In association with heise online

11 September 2007, 14:50

Skype worm out and about

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"look what crazy photo Tiffany sent to me, looks cool": according to the vendor, users of the Skype VoIP package could receive messages like this, containing a link pointing to malware. If the user executes it, the worm deactivates selected anti-virus solutions, blocks their update servers by adding entries to the Hosts file, and installs a trojan that then proceeds to collect data on the machine. In addition it spreads by sending messages to the contacts in the Skype contacts list.

The worm can send messages in different languages. The link purportedly points to a picture. However, a user following the link is presented with a scr-file; this is an executable handled by Windows as a screensaver. Internet Explorer offers the user a choice of executing the file or saving it to disk. To hide its malicious code the worm displays a picture named Soap Bubbles.bmp, which is present in most Windows installations.

According to Skype the manufacturers of anti-virus programmes are starting to provide signatures to detect W32.Pykspa.D (Symantec), W32/Skipi.A (F-Secure) and w32/Ramex.A. In its security announcement, Skype also offers a method that experienced users can utilise to remove the worm manually. In its analysis, Symantec states that the worm has not spread very far yet.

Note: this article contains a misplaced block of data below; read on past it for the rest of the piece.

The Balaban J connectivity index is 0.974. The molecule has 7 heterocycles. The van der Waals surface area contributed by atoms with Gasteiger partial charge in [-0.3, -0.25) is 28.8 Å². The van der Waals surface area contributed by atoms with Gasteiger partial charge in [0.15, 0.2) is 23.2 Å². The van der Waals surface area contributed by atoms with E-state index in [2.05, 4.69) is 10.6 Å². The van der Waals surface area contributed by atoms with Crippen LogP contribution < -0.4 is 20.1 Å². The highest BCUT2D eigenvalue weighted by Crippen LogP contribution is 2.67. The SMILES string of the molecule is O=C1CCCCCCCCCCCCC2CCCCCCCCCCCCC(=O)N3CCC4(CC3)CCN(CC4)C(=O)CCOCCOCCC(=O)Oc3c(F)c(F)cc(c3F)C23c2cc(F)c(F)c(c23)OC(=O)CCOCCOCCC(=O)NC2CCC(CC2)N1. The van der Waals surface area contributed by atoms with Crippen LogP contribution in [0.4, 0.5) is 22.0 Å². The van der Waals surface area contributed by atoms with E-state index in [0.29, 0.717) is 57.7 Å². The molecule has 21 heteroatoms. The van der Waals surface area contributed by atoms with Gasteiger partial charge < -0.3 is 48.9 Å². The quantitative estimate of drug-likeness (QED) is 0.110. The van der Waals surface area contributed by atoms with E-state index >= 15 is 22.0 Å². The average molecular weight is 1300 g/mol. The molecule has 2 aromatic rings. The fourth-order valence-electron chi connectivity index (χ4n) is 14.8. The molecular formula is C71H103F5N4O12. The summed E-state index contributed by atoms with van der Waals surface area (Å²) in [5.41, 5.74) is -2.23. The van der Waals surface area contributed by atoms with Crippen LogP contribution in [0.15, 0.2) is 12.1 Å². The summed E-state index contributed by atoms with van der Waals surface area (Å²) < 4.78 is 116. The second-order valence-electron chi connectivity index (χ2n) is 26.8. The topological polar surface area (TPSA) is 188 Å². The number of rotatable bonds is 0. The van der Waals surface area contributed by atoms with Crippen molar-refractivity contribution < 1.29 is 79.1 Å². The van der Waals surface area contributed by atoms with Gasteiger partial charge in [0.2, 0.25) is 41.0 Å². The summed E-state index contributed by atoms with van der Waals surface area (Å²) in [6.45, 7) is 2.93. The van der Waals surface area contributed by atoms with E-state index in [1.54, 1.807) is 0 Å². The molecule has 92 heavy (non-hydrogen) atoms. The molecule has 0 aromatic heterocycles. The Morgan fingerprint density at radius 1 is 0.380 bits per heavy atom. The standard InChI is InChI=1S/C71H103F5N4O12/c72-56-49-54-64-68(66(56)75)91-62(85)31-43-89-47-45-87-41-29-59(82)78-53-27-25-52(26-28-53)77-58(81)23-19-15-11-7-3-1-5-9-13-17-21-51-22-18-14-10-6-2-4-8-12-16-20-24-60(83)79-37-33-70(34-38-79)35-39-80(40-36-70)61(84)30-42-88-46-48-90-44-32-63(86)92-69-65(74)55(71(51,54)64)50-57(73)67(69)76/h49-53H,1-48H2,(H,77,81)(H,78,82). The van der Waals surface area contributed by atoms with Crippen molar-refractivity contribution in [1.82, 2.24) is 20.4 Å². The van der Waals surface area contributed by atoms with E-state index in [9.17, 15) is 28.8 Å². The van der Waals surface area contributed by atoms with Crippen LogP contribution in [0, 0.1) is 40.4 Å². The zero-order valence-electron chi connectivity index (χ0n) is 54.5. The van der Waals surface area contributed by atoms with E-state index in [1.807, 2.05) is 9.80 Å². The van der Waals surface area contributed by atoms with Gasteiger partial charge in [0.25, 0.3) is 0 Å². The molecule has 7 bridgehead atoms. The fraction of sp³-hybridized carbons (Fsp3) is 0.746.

Users of instant messaging applications should be aware that following an unexpected link in a message - especially if stemming from an unknown sender - is just as dangerous as with links in emails. Further hints on guarding oneself against threats by malware can be found on the heise Security anti-virus pages.

Fortunately, w32/Ramex.A is not taking advantage of a problem Skype and other programs such as Firefox have handling special URIs. It can be used by attackers or malware to execute programs on affected computers with parameters without further user interaction after following a prepared link. Acting on information by heise Security, the developers of Skype have examined the problem and regard it as a fault within Windows. According to the company, the programmers may have found a simple solution for the fault, which they would incorporate into the next version of Skype if applicable.

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